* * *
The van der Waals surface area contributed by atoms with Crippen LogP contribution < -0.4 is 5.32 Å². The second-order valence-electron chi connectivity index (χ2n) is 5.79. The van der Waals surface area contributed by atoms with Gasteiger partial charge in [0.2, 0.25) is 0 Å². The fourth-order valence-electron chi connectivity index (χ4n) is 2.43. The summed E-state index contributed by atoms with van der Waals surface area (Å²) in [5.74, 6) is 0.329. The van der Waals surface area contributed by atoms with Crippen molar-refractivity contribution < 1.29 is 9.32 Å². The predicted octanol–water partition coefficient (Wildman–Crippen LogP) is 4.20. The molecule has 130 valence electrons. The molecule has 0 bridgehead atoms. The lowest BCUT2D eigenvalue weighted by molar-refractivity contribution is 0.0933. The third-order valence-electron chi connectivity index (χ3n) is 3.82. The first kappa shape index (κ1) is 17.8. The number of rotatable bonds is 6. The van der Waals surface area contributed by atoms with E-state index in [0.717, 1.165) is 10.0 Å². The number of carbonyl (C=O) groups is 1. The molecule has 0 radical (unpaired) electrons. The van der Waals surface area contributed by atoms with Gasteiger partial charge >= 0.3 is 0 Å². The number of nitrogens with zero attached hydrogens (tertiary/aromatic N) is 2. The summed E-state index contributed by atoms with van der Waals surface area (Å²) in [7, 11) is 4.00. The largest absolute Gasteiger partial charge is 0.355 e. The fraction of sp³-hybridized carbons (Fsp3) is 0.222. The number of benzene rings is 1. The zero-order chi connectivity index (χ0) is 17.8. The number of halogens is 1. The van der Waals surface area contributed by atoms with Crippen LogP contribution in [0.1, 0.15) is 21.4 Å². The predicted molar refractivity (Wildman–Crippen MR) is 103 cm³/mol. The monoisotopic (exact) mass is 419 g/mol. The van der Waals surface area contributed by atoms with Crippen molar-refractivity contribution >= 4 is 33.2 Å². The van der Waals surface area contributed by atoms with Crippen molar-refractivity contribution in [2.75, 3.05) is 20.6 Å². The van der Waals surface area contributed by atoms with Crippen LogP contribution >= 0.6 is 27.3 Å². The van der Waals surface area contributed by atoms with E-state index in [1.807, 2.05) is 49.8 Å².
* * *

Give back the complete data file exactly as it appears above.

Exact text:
The van der Waals surface area contributed by atoms with Crippen LogP contribution < -0.4 is 5.32 Å². The second-order valence-electron chi connectivity index (χ2n) is 5.79. The van der Waals surface area contributed by atoms with Gasteiger partial charge in [0.2, 0.25) is 0 Å². The fourth-order valence-electron chi connectivity index (χ4n) is 2.43. The summed E-state index contributed by atoms with van der Waals surface area (Å²) in [5.74, 6) is 0.329. The van der Waals surface area contributed by atoms with Crippen molar-refractivity contribution < 1.29 is 9.32 Å². The predicted octanol–water partition coefficient (Wildman–Crippen LogP) is 4.20. The molecule has 130 valence electrons. The molecule has 0 bridgehead atoms. The lowest BCUT2D eigenvalue weighted by molar-refractivity contribution is 0.0933. The third-order valence-electron chi connectivity index (χ3n) is 3.82. The first kappa shape index (κ1) is 17.8. The number of rotatable bonds is 6. The van der Waals surface area contributed by atoms with E-state index in [0.717, 1.165) is 10.0 Å². The number of carbonyl (C=O) groups is 1. The molecule has 0 radical (unpaired) electrons. The van der Waals surface area contributed by atoms with Gasteiger partial charge >= 0.3 is 0 Å². The number of nitrogens with zero attached hydrogens (tertiary/aromatic N) is 2. The summed E-state index contributed by atoms with van der Waals surface area (Å²) in [7, 11) is 4.00. The largest absolute Gasteiger partial charge is 0.355 e. The fraction of sp³-hybridized carbons (Fsp3) is 0.222. The number of benzene rings is 1. The zero-order chi connectivity index (χ0) is 17.8. The number of halogens is 1. The van der Waals surface area contributed by atoms with Crippen LogP contribution in [0.1, 0.15) is 21.4 Å². The predicted molar refractivity (Wildman–Crippen MR) is 103 cm³/mol. The monoisotopic (exact) mass is 419 g/mol. The van der Waals surface area contributed by atoms with Crippen molar-refractivity contribution >= 4 is 33.2 Å². The van der Waals surface area contributed by atoms with Crippen molar-refractivity contribution in [2.75, 3.05) is 20.6 Å². The van der Waals surface area contributed by atoms with Crippen LogP contribution >= 0.6 is 27.3 Å². The van der Waals surface area contributed by atoms with E-state index in [1.807, 2.05) is 49.8 Å².